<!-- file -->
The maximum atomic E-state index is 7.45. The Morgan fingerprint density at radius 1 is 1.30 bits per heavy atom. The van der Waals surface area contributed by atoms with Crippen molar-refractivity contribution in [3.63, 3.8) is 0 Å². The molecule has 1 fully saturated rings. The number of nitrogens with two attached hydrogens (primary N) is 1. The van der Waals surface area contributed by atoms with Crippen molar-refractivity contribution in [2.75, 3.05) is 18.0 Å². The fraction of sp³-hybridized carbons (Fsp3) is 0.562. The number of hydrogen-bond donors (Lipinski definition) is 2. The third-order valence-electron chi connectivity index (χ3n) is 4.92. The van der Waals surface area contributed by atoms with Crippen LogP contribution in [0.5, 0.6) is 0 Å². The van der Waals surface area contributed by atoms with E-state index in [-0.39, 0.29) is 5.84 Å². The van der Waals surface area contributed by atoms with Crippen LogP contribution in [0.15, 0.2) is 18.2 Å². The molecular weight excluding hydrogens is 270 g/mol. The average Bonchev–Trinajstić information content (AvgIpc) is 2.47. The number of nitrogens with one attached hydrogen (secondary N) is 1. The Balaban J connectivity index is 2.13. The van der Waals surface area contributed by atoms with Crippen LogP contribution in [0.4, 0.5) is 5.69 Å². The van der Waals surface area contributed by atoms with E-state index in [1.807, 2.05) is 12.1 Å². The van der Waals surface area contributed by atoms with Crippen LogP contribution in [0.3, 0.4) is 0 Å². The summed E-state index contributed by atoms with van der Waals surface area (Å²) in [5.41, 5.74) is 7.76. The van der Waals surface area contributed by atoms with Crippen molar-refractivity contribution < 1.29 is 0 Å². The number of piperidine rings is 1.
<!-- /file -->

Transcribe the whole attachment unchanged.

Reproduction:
The maximum atomic E-state index is 7.45. The Morgan fingerprint density at radius 1 is 1.30 bits per heavy atom. The van der Waals surface area contributed by atoms with Crippen molar-refractivity contribution in [3.63, 3.8) is 0 Å². The molecule has 1 fully saturated rings. The number of nitrogens with two attached hydrogens (primary N) is 1. The van der Waals surface area contributed by atoms with Crippen molar-refractivity contribution in [2.75, 3.05) is 18.0 Å². The fraction of sp³-hybridized carbons (Fsp3) is 0.562. The number of hydrogen-bond donors (Lipinski definition) is 2. The third-order valence-electron chi connectivity index (χ3n) is 4.92. The van der Waals surface area contributed by atoms with Crippen LogP contribution in [0.5, 0.6) is 0 Å². The van der Waals surface area contributed by atoms with E-state index in [-0.39, 0.29) is 5.84 Å². The van der Waals surface area contributed by atoms with Crippen LogP contribution in [0.15, 0.2) is 18.2 Å². The molecular weight excluding hydrogens is 270 g/mol. The average Bonchev–Trinajstić information content (AvgIpc) is 2.47. The number of nitrogens with one attached hydrogen (secondary N) is 1. The Balaban J connectivity index is 2.13. The van der Waals surface area contributed by atoms with Crippen LogP contribution in [0.4, 0.5) is 5.69 Å². The van der Waals surface area contributed by atoms with E-state index in [1.807, 2.05) is 12.1 Å². The van der Waals surface area contributed by atoms with Crippen LogP contribution in [0.3, 0.4) is 0 Å². The summed E-state index contributed by atoms with van der Waals surface area (Å²) in [5.41, 5.74) is 7.76. The van der Waals surface area contributed by atoms with Crippen molar-refractivity contribution < 1.29 is 0 Å². The number of piperidine rings is 1.